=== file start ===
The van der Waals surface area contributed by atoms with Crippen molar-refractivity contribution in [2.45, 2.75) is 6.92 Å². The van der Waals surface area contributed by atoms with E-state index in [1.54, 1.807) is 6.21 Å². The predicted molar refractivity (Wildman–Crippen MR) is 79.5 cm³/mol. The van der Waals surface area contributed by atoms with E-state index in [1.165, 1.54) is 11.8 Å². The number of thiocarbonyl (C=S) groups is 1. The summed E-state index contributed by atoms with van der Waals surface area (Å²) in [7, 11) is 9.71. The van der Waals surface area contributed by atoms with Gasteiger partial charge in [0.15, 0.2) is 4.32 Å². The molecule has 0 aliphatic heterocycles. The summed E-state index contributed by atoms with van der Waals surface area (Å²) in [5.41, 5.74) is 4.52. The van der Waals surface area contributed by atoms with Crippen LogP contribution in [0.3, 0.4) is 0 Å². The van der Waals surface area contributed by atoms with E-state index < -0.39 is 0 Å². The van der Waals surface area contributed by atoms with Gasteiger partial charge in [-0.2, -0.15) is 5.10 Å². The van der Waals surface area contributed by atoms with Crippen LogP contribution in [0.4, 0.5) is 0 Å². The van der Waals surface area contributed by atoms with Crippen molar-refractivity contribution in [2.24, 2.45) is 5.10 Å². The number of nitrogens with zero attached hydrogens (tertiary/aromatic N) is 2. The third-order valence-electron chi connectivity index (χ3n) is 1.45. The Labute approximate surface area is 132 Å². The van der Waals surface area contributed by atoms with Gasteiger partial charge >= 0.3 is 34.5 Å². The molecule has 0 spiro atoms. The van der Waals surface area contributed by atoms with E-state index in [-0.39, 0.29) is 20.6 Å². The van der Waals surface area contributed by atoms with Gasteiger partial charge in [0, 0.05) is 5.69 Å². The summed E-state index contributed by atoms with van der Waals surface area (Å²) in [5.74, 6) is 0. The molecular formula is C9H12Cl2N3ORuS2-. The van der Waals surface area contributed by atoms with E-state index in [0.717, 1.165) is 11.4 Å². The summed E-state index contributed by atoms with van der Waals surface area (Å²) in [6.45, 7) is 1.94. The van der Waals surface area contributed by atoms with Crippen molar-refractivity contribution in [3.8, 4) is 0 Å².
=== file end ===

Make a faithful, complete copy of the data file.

The van der Waals surface area contributed by atoms with Crippen molar-refractivity contribution in [2.45, 2.75) is 6.92 Å². The van der Waals surface area contributed by atoms with E-state index in [1.54, 1.807) is 6.21 Å². The predicted molar refractivity (Wildman–Crippen MR) is 79.5 cm³/mol. The van der Waals surface area contributed by atoms with E-state index in [1.165, 1.54) is 11.8 Å². The number of thiocarbonyl (C=S) groups is 1. The summed E-state index contributed by atoms with van der Waals surface area (Å²) in [7, 11) is 9.71. The van der Waals surface area contributed by atoms with Gasteiger partial charge in [0.15, 0.2) is 4.32 Å². The molecule has 0 aliphatic heterocycles. The summed E-state index contributed by atoms with van der Waals surface area (Å²) in [5.41, 5.74) is 4.52. The van der Waals surface area contributed by atoms with Crippen LogP contribution in [0.3, 0.4) is 0 Å². The van der Waals surface area contributed by atoms with E-state index < -0.39 is 0 Å². The van der Waals surface area contributed by atoms with Gasteiger partial charge in [-0.2, -0.15) is 5.10 Å². The van der Waals surface area contributed by atoms with Crippen LogP contribution in [0.4, 0.5) is 0 Å². The van der Waals surface area contributed by atoms with Crippen molar-refractivity contribution in [2.24, 2.45) is 5.10 Å². The number of nitrogens with zero attached hydrogens (tertiary/aromatic N) is 2. The third-order valence-electron chi connectivity index (χ3n) is 1.45. The Labute approximate surface area is 132 Å². The van der Waals surface area contributed by atoms with Gasteiger partial charge >= 0.3 is 34.5 Å². The molecule has 0 spiro atoms. The van der Waals surface area contributed by atoms with E-state index in [-0.39, 0.29) is 20.6 Å². The van der Waals surface area contributed by atoms with Gasteiger partial charge in [0, 0.05) is 5.69 Å². The summed E-state index contributed by atoms with van der Waals surface area (Å²) in [5.74, 6) is 0. The molecular formula is C9H12Cl2N3ORuS2-. The van der Waals surface area contributed by atoms with E-state index in [0.717, 1.165) is 11.4 Å². The summed E-state index contributed by atoms with van der Waals surface area (Å²) in [6.45, 7) is 1.94. The van der Waals surface area contributed by atoms with Crippen molar-refractivity contribution in [3.8, 4) is 0 Å².